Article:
Overall Impression – A lighthearted, goofy (and I’ll admit, fun) comedy about debt relief – Hollywood style.


Who’s your main character? – Rebecca Bloomwood.

What’s she trying to accomplish? – Professional: pay off her credit card debt. Personal: overcome her shopping addiction. Private: find the things in life that have real value.

Who’s trying to stop her? – Rebecca is her own greatest enemy, but there are plenty of lesser antagonists along the way.

What happens if she fails? – Rebecca will lose her best friend, the man of her dreams, the perfect job, her home… in other words, everything that really matters.


Orphan – Throughout Rebecca’s childhood, her mom refused to shell out for designer clothes, making her the odd one out amongst her friends.

Wanderer – When Rebecca realizes her crazy spending has landed her in debt, she’s forced to admit that she’s a shopaholic. Rebecca attempts to put her vice to practical use by going for a dream job at a fashion magazine, but gets sidetracked by the perfect green scarf and misses her interview. Realizing her only option is to wing a job at a finance magazine (owned by the same company) and work her way up, Rebecca interviews with soon-to-be love interest Luke Brandon. To her joy/dismay, he gives her a shot – to write an article about staying out of debt! Rebecca knows zip about finance, but makes a daunting topic accessible to herself (and millions of new readers) by writing in shop-talk.

Warrior – Enjoying overnight success and her first decent paycheck, Rebecca gets more involved with the magazine, and with Luke. But complications are aplenty. Not only must she keep up her façade as a ‘money-smart guru’, but she has to avoid the evil debt collector, control her urges to spend and compete with a model for Luke’s affections. Rebecca joins a “shopaholics anonymous” group, but it’s all in vain as, inevitably, everything blows up in her face: Rebecca loses her love interest, her best friend, and is revealed as a fraud on national television.

MartyrA solution presents itself when the head of the fashion magazine offers Rebecca her dream job, wanting her to manipulate her devoted readers into buying designer products. Rebecca sticks to her morals and refuses, deciding to remove her debt by selling all of her clothes, including her coveted green scarf. After this display of character, Rebecca wins back Luke, her friend, and finally pays off her debt.


While I enjoyed the movie (this being written by someone whose eyes glaze over on the topic of fashion) there were elements that niggled me.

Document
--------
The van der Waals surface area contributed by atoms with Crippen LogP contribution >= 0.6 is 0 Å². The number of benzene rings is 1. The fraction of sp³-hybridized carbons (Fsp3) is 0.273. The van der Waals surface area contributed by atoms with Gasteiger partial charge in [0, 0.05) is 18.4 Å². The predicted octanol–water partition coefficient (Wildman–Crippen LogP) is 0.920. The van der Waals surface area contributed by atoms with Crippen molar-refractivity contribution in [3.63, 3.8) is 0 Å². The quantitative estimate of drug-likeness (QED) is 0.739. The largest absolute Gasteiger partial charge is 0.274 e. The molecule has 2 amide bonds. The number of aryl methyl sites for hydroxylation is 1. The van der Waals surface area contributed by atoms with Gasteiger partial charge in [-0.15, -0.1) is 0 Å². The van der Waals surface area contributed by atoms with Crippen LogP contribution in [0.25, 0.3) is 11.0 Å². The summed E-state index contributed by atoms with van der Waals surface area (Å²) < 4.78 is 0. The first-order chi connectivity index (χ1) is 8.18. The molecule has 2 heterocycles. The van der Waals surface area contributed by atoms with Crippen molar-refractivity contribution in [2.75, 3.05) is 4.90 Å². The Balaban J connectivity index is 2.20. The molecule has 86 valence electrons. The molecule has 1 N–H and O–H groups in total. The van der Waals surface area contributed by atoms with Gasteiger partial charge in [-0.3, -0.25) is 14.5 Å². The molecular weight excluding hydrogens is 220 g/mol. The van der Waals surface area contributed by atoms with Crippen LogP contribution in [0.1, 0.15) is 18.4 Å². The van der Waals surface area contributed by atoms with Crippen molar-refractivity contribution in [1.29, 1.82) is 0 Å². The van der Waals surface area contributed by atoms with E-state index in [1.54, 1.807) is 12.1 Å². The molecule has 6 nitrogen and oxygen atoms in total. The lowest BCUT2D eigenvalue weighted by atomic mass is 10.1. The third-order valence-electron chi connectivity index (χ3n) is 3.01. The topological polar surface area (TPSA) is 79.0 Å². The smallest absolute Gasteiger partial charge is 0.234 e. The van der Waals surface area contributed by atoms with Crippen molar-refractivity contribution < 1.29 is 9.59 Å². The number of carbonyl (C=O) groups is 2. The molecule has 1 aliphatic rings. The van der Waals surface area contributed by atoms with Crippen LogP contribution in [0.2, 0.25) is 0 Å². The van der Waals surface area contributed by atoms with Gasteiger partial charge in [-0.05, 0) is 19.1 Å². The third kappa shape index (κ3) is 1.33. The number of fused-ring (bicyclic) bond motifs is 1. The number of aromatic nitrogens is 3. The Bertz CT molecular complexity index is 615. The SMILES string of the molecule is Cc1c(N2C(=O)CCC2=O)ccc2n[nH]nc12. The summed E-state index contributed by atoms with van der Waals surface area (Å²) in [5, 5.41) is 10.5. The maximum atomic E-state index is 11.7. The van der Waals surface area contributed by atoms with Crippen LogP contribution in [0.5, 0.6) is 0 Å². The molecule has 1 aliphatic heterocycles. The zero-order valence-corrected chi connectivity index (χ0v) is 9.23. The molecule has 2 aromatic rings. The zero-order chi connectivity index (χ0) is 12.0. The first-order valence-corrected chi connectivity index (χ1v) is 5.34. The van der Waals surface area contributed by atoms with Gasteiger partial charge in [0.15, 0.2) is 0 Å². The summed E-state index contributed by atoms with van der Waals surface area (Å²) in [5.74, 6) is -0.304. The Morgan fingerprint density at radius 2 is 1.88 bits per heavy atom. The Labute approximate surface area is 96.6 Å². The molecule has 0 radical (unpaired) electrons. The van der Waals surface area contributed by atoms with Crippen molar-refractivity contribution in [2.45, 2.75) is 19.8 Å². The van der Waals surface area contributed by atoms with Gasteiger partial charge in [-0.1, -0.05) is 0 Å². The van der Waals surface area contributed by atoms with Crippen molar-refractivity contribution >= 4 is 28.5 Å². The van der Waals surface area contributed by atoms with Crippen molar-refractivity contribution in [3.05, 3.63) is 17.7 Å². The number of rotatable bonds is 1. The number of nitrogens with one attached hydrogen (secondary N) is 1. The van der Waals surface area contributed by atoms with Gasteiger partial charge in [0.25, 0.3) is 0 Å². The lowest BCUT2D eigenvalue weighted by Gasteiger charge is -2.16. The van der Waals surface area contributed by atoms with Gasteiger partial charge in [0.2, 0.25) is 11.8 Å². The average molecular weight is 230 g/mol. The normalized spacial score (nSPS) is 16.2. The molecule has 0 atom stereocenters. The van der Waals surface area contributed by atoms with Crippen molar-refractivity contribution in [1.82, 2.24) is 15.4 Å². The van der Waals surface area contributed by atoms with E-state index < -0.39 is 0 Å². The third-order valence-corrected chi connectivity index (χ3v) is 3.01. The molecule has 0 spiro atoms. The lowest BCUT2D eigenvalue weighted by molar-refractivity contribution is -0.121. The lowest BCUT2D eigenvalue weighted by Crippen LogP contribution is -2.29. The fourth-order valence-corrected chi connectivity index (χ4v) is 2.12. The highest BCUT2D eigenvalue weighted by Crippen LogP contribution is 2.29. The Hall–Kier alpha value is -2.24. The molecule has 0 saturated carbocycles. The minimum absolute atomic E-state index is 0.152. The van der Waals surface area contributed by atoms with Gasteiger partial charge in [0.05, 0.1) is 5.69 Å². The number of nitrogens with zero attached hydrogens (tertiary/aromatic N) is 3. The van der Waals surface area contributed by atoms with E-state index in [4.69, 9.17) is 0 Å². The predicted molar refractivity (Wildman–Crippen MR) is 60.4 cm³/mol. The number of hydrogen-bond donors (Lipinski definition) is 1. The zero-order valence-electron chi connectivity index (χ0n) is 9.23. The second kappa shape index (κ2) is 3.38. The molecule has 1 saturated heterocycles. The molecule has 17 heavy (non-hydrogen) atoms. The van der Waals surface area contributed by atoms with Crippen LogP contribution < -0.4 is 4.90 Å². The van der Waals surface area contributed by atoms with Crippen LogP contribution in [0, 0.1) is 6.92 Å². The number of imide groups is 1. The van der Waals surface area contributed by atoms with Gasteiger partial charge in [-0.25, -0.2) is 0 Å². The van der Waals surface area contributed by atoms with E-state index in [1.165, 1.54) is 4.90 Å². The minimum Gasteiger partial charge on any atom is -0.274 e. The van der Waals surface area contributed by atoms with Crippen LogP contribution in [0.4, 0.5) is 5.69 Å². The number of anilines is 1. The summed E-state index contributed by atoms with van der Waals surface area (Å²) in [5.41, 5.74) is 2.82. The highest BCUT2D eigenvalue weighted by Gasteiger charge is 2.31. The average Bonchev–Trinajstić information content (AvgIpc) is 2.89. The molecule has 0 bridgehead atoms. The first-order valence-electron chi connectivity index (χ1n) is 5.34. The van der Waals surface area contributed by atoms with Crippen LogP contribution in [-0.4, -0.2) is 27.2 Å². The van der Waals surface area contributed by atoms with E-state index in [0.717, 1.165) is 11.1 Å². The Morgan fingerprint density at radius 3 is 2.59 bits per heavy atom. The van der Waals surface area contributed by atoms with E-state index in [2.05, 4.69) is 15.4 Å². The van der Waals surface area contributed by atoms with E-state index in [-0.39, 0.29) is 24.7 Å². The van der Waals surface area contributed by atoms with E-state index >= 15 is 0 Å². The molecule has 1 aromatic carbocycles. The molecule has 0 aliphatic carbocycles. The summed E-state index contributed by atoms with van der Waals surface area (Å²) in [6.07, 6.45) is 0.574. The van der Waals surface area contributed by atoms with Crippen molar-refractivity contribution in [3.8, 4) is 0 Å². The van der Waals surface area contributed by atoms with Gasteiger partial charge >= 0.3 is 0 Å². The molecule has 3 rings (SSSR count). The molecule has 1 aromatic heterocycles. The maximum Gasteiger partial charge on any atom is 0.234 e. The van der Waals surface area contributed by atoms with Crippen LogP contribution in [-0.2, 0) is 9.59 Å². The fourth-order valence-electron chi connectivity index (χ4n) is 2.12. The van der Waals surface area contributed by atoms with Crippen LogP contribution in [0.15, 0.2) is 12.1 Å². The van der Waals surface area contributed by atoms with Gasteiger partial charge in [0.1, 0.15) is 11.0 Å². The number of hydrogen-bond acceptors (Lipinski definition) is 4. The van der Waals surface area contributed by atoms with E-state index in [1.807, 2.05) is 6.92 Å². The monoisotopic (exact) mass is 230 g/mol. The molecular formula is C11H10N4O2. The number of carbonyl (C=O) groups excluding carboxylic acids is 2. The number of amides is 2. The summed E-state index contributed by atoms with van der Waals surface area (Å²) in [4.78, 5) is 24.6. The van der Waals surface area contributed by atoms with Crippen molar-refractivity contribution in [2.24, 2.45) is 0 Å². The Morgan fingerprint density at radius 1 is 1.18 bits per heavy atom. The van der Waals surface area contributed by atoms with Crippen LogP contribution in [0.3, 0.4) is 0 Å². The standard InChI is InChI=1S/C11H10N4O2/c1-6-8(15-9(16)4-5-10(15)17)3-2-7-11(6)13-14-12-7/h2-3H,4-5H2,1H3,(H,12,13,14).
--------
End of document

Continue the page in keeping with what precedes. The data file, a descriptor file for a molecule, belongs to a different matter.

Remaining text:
The ORPHAN section felt weak, and failed to get me rooting for Rebecca. She never suffered any undeserved misfortune… not really.  It’s more like she was jealous of spoiled kids’ undeserved fortune. I’ve been in the same position as kid-Rebecca (replace Prada bags with SNES games), and it didn’t feel big enough a story point to warrant support for an adult who seemed no wiser than when she was 6.  All I could think was “get over it.”

There’s some talk going on about whether CONFESSIONS came out at a bad time, given the current economic crisis.  Since Rebecca’s problem is wasting money on luxury products,  I’m sure this amplified my lack of sympathy, but I suspect I would’ve felt the same way even if we were in more prosperous times.

That being said, it didn’t matter in the end –  Isla Fisher was too likable! Throw in John Goodman, Joan Cusack and plenty of physical comedy, and the movie is bound to please some people even if it was released at an unfortunate time.

— Dan Pilditch



  1. ds March 14, 2009 at 4:15 pm #

    Nice review, but I don’t see how the activity described in the Warrior section counts as “warrior” activity. It sounds like she’s mostly responding to complications. I picture warrior-time as being more pro-active.

    It’s interesting to see a movie like this analyzed so I’d be curious to hear what you think.

    • danpilditch March 22, 2009 at 7:31 pm #


      The Warrior section tends to begin when the hero/heroine has all the tools/allies/knowledge they think they need to achieve their “Professional”, “Personal” and “Private” goals. So, after moving through the Wanderer section, Rebecca has achieved the following:

      — Professional goal: Rebecca has figured out that she can pay off her debt by rising higher in the magazine’s ranks.

      — Personal goal: she understands that she has a shopping addiction.

      — Private goal: she has met her new boss, Luke, whom she likes.

      So it’s in the Warrior that Rebecca actively fights to achieve these goals.

      Professional: Rebecca accompanies Luke to a business conference, capitalizes on her identity as a business writer and generally gets more involved with the biz.

      Private: she spends more time with Luke in a personal manner: going with him to the conference, dancing the Tango, competing with the model, etc. (Because her Professional and Private goals both effectively revolve around Luke, they often operated in tandem.)

      Personal: she attends a ‘shopaholics anonymous’ group, asks her friend for help, and generally tries to keep the urges in check.

      I found that her Personal goal also provided many of the complications for the Professional and Private goals. Indeed, all three are often related and dependent on one another.

      It’s true that Rebecca was reacting to complications, but most of them arose as a result of her proactively pursuing her goals.

      Hoped that helped clear things up a bit, and cheers for your question!


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